You worked all year for your revenue. Now be sure you get all tax deductions you’re entitled to, so you can keep as much of it as you can after taxes.
When it comes to his clients, tax attorney Jeff Jacobs of EisnerAmper LLP tells Small Business Trends in a phone interview it isn’t always about how much a business can save.
“Sometimes it’s not the money. Sometimes it’s the principle of the thing,” Jacobs says.
Small business owners may be willing to pay their fair share, but that extra represents money you have already invested in your business. And it’s money you could reinvest to make it grow — if you get to keep it, that is.
What Qualifies As A Tax Deduction
So what qualifies as a tax deduction from the perspective of the Internal Revenue Service?
“It all comes down to applying IRS Code Section 162, which provides the general structure for determining whether or not an expense is deductible for tax purposes,” says Kevin Busch, president of CFOToday. CFOToday is a national accounting franchise specializing in small business finance and taxes.
To qualify, Busch says expenses must fall into one of five broad categories:
- The expense must be an ordinary part of doing business.
- The expense must be necessary.
- It must be an actual business expense.
- It must have been incurred and paid during the tax year.
- It must be connected to trade or business.
Because of the way these rules are generally interpreted by the IRS, Busch says some expenses may be only partially covered. One example is in the case of meals and entertainment.
“These are tax deductible if these items are for entertaining clients or developing prospects into clients. However, only 50 percent of these costs are deductible, applying the principle that these are ordinary and necessary,” Busch explains. “And that they meet the ‘reasonableness’ standard — thus the 50 percent deduction limit.”
Many Deductions Go Overlooked
Still many deductions go overlooked and unclaimed by businesses that are entitled to them, says Tyler Thompson in an email interview with Small Business Trends.
Thompson is Vice President of Business Development for Deductr. a company with a solution designed to track, monitor and even receive tax deductions for independent business owners.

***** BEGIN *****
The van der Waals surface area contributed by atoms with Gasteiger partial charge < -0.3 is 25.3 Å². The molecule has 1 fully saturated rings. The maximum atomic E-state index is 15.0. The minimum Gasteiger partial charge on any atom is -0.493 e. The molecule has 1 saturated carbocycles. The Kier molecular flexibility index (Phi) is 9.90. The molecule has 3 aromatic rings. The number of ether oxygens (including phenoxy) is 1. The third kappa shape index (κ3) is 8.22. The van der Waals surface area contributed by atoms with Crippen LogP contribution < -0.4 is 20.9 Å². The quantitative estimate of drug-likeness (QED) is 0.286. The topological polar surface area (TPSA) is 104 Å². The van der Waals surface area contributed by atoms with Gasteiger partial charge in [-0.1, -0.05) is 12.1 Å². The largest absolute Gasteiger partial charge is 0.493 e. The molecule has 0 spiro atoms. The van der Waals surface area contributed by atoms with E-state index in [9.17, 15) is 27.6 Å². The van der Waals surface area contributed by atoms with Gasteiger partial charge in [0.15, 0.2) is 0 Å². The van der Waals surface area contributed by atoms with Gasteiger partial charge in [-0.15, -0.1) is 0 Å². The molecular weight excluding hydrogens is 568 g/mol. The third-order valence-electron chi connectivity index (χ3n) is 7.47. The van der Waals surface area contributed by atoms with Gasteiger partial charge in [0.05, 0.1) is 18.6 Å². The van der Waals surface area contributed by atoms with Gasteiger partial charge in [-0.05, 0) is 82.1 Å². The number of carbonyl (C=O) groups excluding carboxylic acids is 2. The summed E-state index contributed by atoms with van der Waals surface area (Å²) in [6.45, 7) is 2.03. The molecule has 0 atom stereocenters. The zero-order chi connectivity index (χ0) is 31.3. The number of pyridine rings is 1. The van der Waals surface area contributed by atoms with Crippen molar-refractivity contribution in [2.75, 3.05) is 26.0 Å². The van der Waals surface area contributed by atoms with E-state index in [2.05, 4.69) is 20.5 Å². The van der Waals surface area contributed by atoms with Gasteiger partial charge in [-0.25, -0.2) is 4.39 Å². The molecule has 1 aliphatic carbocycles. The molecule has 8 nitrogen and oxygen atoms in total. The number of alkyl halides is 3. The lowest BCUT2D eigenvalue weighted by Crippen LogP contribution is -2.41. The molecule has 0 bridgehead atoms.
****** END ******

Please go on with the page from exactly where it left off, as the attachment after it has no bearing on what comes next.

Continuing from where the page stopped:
The company claims seven out of nine taxpayers overpay every year.
Among often overlooked tax deductions are startup
costs, says Thompson.
“You can deduct up to $5,000 of the startup costs you incurred before you began operations in the first year of your business,” he explains. “For anything over $5,000, they can be amortized over a 15-year period.”
Jacobs gives an example of how such simple deductions can be overlooked.
“What about the cost of training your staff?” Jacobs explains. “Imagine you’re opening a retail business. You invite your newly hired staff to join you for a day of training. You’ve rented a hotel room. You pay to have a meal brought in and pay them for a day’s work just to go over things with them.”
Other often overlooked deductions include home office expenses, auto expense or mileage, bad debts and health insurance premiums, said Thompson. Though many of these expenses are at least partially deductible, many small businesses don’t deduct them, he said.
Keep Adequate Records
One major consideration, say Thompson and Jacobson, is the need to keep adequate records of expenses when filing for business deductions.
“The tax law requires very specific substantiation for travel and entertainment expenses, which are spelled out in IRS Publication 463,” says Barbara Weltman, President of Big Ideas for Small Business Inc. and author of “J.K. Lasser’s Small Business Taxes 2015: Your Complete Guide to a Better Bottom Line .”
“If the IRS questions a return and the taxpayer can’t produce these records, otherwise legitimate deductions can be disallowed,” Weltman explains. “For example, if you use your personal car for business driving and don’t have a record of business trips (date, distance, purpose of the trip) in a written diary, app, or other record made at the time of the driving, car-related write-offs likely will be lost.”
What to Do If a Deduction is Disallowed
If the IRS were to disallow a claimed deduction, Jacobs says this would make the business owner liable for the back taxes that had not been paid.
Business owners have the option to appeal such decisions through the IRS Office of Appeals. Failing to get a favorable decision here, small business owners can also pursue a remedy through the U.S. Tax Court .
Disallowed deductions need not be for a vast sum in order to be challenged, either, Jacobs insists. He says the court has an entire division set aside to hear claims of $25,000 or less.
Bottom line: know the tax rules, get good advice from professionals, and document everything.